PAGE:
University of Pittsburgh
August 5, 1998


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PITTSBURGH, Aug. 6 -- Researchers at the University of Pittsburgh, in association with ten other research institutions, hospitals and universities worldwide, have discovered the function of a gene product that plays a central role in regulating how the brain uses the neurotransmitter dopamine. Their findings appear in the August 7 issue of the journal Science.

Dopamine, a chemical that mediates the transmission of nerve impulses in the brain, has a profound effect on the way signals are transmitted between brain cells, or neurons. When there is a malfunction in the specific neurons that are activated by dopamine, several neurological and psychiatric diseases can occur, including Parkinson's, schizophrenia and psychostimulant drug abuse.

Pitt neuroscience and psychiatry professor Tony Grace, along with assistant professor Shao-Pii Onn, working as part of a broad-based international research team, looked specifically at the electrophysiology, or electrical signals, in genetically altered mice, called "genetic knockouts." The mice are engineered to have a specific gene removed, or knocked out, in this case a gene that codes for the protein DARPP-32, found in brain cells and thought to play some role in mediating the actions of dopamine.

The principle investigator for the study, Paul Greengard of Rockefeller University in New York, put together a vast collection of neuroscientists to study every aspect of DARPP-32's role in dopamine neurotransmission. Scientists from Pitt, Yale, Harvard, the College de France, Massachusetts General Hospital, the U.S. Environmental Protection Agency, Chicago Medical School, Florida State University, the University of Tennessee and Hoechst Marion Roussel, Inc., studied the knockout mice to understand everything they could about their molecular, electrophysiological and behavioral responses to dopamine.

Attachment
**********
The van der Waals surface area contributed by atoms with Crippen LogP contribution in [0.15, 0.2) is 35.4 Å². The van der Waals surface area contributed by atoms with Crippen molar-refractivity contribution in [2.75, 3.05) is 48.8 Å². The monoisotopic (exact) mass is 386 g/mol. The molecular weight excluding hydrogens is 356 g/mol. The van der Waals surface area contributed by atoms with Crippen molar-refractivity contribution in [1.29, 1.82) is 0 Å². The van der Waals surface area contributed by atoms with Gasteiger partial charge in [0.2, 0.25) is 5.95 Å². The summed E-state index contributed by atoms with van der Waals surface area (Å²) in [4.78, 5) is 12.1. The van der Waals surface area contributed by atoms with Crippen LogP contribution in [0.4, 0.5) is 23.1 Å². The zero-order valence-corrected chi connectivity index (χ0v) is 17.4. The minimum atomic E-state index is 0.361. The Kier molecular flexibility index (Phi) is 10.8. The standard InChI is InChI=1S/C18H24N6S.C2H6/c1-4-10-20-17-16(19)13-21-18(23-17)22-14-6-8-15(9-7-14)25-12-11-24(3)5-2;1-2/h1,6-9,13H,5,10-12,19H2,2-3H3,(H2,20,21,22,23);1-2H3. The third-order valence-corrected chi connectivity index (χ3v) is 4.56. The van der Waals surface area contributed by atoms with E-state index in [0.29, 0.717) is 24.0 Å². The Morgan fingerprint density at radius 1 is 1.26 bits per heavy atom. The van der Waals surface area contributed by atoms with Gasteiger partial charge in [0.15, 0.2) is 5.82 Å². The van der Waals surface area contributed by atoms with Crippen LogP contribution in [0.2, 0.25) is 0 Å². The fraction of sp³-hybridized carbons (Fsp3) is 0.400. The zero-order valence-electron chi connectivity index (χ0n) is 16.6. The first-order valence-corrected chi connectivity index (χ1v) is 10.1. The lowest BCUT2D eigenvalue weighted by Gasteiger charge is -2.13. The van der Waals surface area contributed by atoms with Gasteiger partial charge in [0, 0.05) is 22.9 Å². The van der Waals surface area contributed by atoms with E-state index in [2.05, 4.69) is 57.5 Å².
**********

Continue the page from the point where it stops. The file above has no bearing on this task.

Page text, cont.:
"These mice show profound deficits in their responses to dopamine, it's clear that the gene DARPP-32 plays a profound role in the way dopamine works in the brain." said Grace. "This could be useful in the areas of developing pharmaceuticals to treat a variety of neurological disorders." Because the mice also showed less response to drugs that work through the dopamine system, like cocaine, amphetamines and methamphetamines, it could also help to understand and treat drug abuse.

"This is definitely basic research," said Grace, "but it gives us much greater knowledge about just what kind of mechanisms are at work in the brain at the cellular level, and gives us some insight into how to change those mechanisms when necessary."

Being included in this study is also an indication of the quality of neuroscience at the University of Pittsburgh. "We have a very strong neuroscience department at Pitt, especially in dopamine neurotransmitter research," said Grace. "To be included in the select group that conducted this study reflects well on the reputation of Pitt neuroscience."